Eighth Principle: 'Relationship' is the only reality we can 'know', for we only 'know' something in its relationships to and comparisons with other things.


                            Outline of Viewpoint Theory:

(1) We create our own reality. If conscious awareness is a product of the CNS, the reality we experience is a product of that product. When we 'die'---cease to function as creatures---that created reality ceases to 'be'.

(2) Given our particular circumstances, we are each doing the 'best' we can at all times. This follows from (1), for 'the best we can' is the product of that CNS---i.e., they are the only reactions and actions we can produce at that moment. If we could do other than what we see, think, and do we would 'be' another creature. 'Best' means 'only', for what we deem to be 'choices' are only our understanding of and strategies for achieving our goals, and all of them--understandings, strategies, and goals---are products of 'who we are'---i.e., of what we have inherited and learned ('become') over our lifetime.

(3) (1) + (2) imply that what we see, think, and do result from our viewpoint, our moment-by-moment awareness of the world created by our CNS, an awareness shaped by what our biological structure and history of experiences have evolved to produce.  “As the twig is bent, so grows the tree”.

(4) (1) + (2) + (3) imply that we learn to see and react as we do, mediated by how our particular CNS has developed on a biological level over our lifetime as a living creature.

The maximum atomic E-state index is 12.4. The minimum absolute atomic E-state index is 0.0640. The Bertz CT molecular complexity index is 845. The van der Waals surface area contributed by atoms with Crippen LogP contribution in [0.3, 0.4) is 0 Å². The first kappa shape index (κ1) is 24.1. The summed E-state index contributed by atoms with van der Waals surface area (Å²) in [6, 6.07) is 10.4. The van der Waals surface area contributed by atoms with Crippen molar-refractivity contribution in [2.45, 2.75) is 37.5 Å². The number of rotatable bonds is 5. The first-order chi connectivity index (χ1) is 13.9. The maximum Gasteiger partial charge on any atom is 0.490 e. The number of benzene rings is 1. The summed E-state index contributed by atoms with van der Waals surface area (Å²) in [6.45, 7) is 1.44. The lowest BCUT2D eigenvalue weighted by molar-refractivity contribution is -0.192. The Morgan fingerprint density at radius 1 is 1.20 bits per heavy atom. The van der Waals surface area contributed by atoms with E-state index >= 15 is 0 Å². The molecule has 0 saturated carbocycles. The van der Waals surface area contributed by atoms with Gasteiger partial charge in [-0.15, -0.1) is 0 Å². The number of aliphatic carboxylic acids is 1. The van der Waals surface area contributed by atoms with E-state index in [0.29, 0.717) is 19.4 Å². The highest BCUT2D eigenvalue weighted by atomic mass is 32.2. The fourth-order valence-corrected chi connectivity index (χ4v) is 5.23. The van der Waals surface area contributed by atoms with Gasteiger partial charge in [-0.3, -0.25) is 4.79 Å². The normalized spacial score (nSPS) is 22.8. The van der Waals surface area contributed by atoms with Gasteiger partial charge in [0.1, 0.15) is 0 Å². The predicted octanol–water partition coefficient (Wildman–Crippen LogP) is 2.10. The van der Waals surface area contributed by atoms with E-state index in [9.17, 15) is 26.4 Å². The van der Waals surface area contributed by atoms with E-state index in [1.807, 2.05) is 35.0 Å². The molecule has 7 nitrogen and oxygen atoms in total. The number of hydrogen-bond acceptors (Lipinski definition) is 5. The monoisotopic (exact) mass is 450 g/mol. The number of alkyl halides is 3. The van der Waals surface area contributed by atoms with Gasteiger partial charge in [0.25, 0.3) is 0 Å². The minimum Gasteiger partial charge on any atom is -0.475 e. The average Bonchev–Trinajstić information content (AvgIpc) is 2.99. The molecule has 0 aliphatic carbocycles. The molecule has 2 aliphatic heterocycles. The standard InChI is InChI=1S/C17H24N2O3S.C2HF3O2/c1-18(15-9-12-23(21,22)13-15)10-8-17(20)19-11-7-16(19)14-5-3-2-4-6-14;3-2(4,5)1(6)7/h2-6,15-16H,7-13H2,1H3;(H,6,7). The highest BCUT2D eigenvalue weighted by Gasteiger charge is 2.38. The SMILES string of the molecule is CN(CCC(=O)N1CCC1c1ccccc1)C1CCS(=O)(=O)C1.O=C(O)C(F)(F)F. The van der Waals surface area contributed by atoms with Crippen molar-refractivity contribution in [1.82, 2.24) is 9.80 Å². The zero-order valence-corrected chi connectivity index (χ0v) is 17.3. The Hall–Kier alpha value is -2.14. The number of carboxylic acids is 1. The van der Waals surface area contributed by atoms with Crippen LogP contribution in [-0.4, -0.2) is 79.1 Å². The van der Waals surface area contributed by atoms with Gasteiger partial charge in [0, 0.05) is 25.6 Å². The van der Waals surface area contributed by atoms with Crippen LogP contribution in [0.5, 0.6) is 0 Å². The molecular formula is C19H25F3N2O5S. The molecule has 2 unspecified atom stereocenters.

(5) A major consequence of (1) + (2) + (3) + (4) is that we, as biological creatures, react only to ourselves, 'others' necessarily being conceptions devised by our particular biological structure and experiential history, and seen and understood by means of the awareness created by our own CNS.
   Thus, solipsism (“the world is a creation of the mind”) is the philosophical theory best fitted to account for these ideas. If sensations and conceptions are all that a viable CNS can produce, 'myself' and 'others' and 'the world' can only be products of those capacities. Whether such products as 'others' and 'an external world' exist, as our science assumes, depends on how you define 'existence', definitions being no more than conceptions and, consequently, ideas and beliefs created by that same CNS.
    The easiest way to misunderstand Viewpoint Theory is to conflate 'bodies' with 'persons'---i.e., to forget that body cells and Central Nervous Systems are not 'people'---for this confuses description (science) with prescription (values, morals, beliefs, and preferences).
   We consciously live in a political world of values and preferences, of 'goods' and 'bads' and 'rights' and 'wrongs', not in an empirical world of 'things' and 'forces'. It is our human ability to plot and plan and carry out our moment-by-moment stratagems of survival which makes our species special and our innocence lethal. While each of us is "doing the best he (or she) can" we create the endless familiar problems of civilization and the dramas of everyday life. 'Creatures' populate our awareness all the while the CNS is busy creating those creatures and a world for them to live in.